Abstract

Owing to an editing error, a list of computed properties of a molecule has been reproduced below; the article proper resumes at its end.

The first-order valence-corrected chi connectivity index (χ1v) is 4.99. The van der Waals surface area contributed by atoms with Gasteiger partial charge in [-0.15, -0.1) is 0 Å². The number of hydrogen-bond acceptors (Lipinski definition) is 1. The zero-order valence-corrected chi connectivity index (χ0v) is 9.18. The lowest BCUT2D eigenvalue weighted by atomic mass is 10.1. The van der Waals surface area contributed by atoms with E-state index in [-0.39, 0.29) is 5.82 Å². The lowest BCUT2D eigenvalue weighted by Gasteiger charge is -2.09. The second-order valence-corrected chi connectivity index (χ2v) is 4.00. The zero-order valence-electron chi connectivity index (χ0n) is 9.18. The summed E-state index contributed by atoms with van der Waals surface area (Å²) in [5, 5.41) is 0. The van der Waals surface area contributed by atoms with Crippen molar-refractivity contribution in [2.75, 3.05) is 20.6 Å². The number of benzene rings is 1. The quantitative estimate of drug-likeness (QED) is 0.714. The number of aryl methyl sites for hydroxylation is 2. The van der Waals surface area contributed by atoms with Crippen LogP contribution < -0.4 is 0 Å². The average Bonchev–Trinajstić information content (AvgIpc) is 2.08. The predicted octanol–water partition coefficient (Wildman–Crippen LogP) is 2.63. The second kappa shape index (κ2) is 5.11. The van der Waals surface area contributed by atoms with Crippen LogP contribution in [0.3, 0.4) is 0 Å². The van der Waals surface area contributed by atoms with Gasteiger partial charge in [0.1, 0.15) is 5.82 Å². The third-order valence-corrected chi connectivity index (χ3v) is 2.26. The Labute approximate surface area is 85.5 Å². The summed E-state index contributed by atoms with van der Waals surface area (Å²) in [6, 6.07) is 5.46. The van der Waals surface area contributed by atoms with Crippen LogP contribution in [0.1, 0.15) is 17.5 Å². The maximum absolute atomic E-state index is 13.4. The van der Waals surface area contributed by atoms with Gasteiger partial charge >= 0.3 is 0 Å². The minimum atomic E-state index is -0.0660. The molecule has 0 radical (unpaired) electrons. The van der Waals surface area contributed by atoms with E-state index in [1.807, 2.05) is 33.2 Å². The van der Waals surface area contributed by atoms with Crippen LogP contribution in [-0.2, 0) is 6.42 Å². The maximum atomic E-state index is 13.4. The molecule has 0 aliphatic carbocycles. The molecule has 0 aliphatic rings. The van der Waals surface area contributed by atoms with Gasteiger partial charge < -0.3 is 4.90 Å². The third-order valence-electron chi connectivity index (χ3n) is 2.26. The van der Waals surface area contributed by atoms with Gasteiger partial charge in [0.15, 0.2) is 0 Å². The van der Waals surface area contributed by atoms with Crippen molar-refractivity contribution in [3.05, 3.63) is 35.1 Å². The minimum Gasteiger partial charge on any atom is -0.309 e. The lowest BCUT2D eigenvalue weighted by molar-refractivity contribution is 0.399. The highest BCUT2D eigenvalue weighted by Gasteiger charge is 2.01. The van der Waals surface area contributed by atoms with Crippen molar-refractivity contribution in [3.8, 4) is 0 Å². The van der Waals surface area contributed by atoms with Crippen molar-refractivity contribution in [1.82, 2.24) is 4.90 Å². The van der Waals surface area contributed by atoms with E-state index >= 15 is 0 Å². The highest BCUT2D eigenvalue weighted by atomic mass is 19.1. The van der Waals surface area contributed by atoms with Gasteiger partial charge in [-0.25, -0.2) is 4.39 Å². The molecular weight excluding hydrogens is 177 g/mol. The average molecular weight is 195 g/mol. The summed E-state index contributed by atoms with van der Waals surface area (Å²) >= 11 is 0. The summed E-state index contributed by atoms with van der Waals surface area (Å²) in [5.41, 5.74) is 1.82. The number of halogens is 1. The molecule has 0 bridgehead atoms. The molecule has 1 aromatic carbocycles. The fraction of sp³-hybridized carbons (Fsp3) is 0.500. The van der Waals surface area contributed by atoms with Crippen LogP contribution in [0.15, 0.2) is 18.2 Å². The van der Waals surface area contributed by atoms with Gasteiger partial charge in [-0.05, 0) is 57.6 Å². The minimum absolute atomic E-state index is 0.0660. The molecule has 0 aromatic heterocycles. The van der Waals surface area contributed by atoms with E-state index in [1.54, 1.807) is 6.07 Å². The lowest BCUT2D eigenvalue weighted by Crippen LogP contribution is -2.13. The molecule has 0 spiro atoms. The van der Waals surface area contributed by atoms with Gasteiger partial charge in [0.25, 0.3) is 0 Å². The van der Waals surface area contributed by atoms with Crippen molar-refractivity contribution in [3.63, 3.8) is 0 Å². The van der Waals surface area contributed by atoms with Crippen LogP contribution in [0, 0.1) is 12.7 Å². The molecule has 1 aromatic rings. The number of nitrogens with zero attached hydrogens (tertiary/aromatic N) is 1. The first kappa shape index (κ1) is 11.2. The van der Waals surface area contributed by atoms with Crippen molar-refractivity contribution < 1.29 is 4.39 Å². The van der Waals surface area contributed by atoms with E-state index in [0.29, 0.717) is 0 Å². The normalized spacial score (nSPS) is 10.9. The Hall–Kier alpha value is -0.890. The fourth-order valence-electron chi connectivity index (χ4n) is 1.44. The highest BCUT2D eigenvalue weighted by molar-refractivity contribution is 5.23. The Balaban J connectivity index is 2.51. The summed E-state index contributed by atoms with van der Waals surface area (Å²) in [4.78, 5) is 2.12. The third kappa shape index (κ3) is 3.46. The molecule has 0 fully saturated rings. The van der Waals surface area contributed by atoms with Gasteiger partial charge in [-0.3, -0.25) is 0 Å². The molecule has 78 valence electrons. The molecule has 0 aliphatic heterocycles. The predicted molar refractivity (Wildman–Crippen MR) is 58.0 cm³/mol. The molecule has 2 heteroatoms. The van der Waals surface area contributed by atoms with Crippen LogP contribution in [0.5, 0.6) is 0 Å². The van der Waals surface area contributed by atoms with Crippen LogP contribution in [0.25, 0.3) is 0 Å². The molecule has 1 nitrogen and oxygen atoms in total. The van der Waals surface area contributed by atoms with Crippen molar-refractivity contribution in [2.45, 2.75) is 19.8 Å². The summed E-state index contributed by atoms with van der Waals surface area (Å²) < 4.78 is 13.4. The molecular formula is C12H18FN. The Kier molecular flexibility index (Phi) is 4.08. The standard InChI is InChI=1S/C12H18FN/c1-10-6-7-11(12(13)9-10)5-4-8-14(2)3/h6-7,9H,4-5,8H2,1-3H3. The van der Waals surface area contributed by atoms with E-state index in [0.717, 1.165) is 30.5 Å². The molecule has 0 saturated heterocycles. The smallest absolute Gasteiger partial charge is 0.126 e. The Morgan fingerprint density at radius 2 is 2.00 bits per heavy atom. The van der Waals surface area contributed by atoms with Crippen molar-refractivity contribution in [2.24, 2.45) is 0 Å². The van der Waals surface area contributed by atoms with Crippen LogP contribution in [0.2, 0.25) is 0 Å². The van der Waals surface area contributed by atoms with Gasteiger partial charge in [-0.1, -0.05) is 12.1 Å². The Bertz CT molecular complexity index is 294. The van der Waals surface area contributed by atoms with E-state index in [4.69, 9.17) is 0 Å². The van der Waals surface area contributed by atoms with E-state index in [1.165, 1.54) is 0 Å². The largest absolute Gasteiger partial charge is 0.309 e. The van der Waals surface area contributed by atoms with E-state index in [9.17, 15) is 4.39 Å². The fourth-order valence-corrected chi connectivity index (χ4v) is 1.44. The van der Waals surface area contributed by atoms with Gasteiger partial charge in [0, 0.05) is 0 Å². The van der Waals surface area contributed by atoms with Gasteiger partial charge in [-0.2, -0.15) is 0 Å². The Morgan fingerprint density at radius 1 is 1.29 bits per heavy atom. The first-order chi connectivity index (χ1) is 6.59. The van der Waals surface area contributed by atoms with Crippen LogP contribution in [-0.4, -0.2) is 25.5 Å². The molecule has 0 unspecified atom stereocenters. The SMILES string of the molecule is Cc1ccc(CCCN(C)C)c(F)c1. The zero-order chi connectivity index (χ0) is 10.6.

Diamonds from George Creek, Colorado, preserve complex intergrowth textures between two major growth generations: homogeneous diamond with yellow-buff cathodoluminescence (CL); and diamond with blue-green CL and local growth zonation. Secondary-ion mass spectrometry (SIMS) has revealed large variations in N concentration and C isotope composition within these diamonds. Even within single stones, N contents and delta 13 C values can vary from 0 to 750 ppm and 0 to -20 per mil respectively. These variations are similar to those recorded elsewhere for entire diamond suites. The CL characteristics correlate directly with N: diamond with yellow-buff CL has uniform N contents, whereas the zoned diamond has bright blue CL bands with high N (50-750 ppm) and dark blue or green CL bands with low N (0-20 ppm). These bands are too narrow (10-5 mu m) for analysis by IR spectroscopy. delta 13 C also varies between the two growth generations in any one diamond plate, and to a lesser extent within these generations, but shows no consistent correlations with either CL or N. The George Creek stones preserve evidence of extreme temporal and/or spatial variations in both delta 13 C and N concentrations during the period of diamond growth, but the factors controlling N content during diamond growth did not control delta 13 C.

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